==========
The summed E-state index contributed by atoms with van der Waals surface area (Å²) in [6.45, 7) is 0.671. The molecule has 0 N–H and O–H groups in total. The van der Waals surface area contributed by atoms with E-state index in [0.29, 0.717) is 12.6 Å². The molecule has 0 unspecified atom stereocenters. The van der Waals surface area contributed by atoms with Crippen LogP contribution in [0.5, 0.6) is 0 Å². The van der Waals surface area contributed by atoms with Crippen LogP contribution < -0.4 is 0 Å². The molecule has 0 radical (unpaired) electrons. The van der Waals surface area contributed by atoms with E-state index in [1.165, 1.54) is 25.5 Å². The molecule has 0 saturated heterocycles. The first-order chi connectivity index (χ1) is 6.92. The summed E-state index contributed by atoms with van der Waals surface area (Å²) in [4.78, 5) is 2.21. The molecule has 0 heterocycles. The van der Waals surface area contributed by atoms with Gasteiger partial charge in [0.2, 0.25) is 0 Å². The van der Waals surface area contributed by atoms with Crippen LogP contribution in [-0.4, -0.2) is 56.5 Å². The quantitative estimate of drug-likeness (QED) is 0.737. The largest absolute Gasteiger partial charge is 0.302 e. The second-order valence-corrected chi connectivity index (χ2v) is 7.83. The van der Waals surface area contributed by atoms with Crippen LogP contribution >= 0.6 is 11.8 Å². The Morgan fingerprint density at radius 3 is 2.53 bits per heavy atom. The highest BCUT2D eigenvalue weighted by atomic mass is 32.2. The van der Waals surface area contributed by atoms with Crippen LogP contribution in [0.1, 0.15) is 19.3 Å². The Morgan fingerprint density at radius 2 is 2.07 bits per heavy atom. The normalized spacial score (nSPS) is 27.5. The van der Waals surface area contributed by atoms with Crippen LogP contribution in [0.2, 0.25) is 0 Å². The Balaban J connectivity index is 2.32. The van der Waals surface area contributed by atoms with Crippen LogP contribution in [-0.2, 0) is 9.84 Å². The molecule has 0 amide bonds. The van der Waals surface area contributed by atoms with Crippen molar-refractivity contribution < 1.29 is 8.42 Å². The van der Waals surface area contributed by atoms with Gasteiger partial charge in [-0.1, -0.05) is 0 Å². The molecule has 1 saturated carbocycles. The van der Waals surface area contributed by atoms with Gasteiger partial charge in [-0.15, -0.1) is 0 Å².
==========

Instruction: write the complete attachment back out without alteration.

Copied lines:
The summed E-state index contributed by atoms with van der Waals surface area (Å²) in [6.45, 7) is 0.671. The molecule has 0 N–H and O–H groups in total. The van der Waals surface area contributed by atoms with E-state index in [0.29, 0.717) is 12.6 Å². The molecule has 0 unspecified atom stereocenters. The van der Waals surface area contributed by atoms with Crippen LogP contribution in [0.5, 0.6) is 0 Å². The van der Waals surface area contributed by atoms with Crippen LogP contribution < -0.4 is 0 Å². The molecule has 0 radical (unpaired) electrons. The van der Waals surface area contributed by atoms with E-state index in [1.165, 1.54) is 25.5 Å². The molecule has 0 saturated heterocycles. The first-order chi connectivity index (χ1) is 6.92. The summed E-state index contributed by atoms with van der Waals surface area (Å²) in [4.78, 5) is 2.21. The molecule has 0 heterocycles. The van der Waals surface area contributed by atoms with Gasteiger partial charge in [0.2, 0.25) is 0 Å². The van der Waals surface area contributed by atoms with Crippen LogP contribution in [-0.4, -0.2) is 56.5 Å². The quantitative estimate of drug-likeness (QED) is 0.737. The largest absolute Gasteiger partial charge is 0.302 e. The second-order valence-corrected chi connectivity index (χ2v) is 7.83. The van der Waals surface area contributed by atoms with Crippen LogP contribution >= 0.6 is 11.8 Å². The Morgan fingerprint density at radius 3 is 2.53 bits per heavy atom. The highest BCUT2D eigenvalue weighted by atomic mass is 32.2. The van der Waals surface area contributed by atoms with Crippen LogP contribution in [0.1, 0.15) is 19.3 Å². The Morgan fingerprint density at radius 2 is 2.07 bits per heavy atom. The normalized spacial score (nSPS) is 27.5. The van der Waals surface area contributed by atoms with Crippen LogP contribution in [0.2, 0.25) is 0 Å². The Balaban J connectivity index is 2.32. The van der Waals surface area contributed by atoms with Crippen LogP contribution in [-0.2, 0) is 9.84 Å². The molecule has 0 amide bonds. The van der Waals surface area contributed by atoms with Crippen molar-refractivity contribution < 1.29 is 8.42 Å². The van der Waals surface area contributed by atoms with Gasteiger partial charge in [-0.1, -0.05) is 0 Å². The molecule has 1 saturated carbocycles. The van der Waals surface area contributed by atoms with Gasteiger partial charge in [-0.15, -0.1) is 0 Å².